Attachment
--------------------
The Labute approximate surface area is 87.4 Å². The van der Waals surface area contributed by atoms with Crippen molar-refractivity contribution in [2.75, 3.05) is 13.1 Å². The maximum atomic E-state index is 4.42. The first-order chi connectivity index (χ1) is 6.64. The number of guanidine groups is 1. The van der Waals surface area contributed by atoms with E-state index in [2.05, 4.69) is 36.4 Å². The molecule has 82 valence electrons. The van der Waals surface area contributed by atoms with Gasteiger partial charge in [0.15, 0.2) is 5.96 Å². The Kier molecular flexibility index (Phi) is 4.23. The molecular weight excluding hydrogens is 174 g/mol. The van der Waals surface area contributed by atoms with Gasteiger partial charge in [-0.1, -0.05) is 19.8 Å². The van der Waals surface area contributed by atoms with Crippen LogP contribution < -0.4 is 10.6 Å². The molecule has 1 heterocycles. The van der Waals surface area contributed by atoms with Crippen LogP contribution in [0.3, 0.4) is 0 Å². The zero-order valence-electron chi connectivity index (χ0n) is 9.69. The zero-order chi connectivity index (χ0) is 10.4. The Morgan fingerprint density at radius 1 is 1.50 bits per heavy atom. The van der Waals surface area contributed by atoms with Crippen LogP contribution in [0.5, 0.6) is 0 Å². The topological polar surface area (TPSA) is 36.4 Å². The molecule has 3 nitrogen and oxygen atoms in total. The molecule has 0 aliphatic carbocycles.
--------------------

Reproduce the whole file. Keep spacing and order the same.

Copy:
The Labute approximate surface area is 87.4 Å². The van der Waals surface area contributed by atoms with Crippen molar-refractivity contribution in [2.75, 3.05) is 13.1 Å². The maximum atomic E-state index is 4.42. The first-order chi connectivity index (χ1) is 6.64. The number of guanidine groups is 1. The van der Waals surface area contributed by atoms with E-state index in [2.05, 4.69) is 36.4 Å². The molecule has 82 valence electrons. The van der Waals surface area contributed by atoms with Gasteiger partial charge in [0.15, 0.2) is 5.96 Å². The Kier molecular flexibility index (Phi) is 4.23. The molecular weight excluding hydrogens is 174 g/mol. The van der Waals surface area contributed by atoms with Gasteiger partial charge in [-0.1, -0.05) is 19.8 Å². The van der Waals surface area contributed by atoms with Crippen LogP contribution < -0.4 is 10.6 Å². The molecule has 1 heterocycles. The van der Waals surface area contributed by atoms with Crippen LogP contribution in [0.3, 0.4) is 0 Å². The zero-order valence-electron chi connectivity index (χ0n) is 9.69. The zero-order chi connectivity index (χ0) is 10.4. The Morgan fingerprint density at radius 1 is 1.50 bits per heavy atom. The van der Waals surface area contributed by atoms with Crippen LogP contribution in [0.5, 0.6) is 0 Å². The topological polar surface area (TPSA) is 36.4 Å². The molecule has 3 nitrogen and oxygen atoms in total. The molecule has 0 aliphatic carbocycles.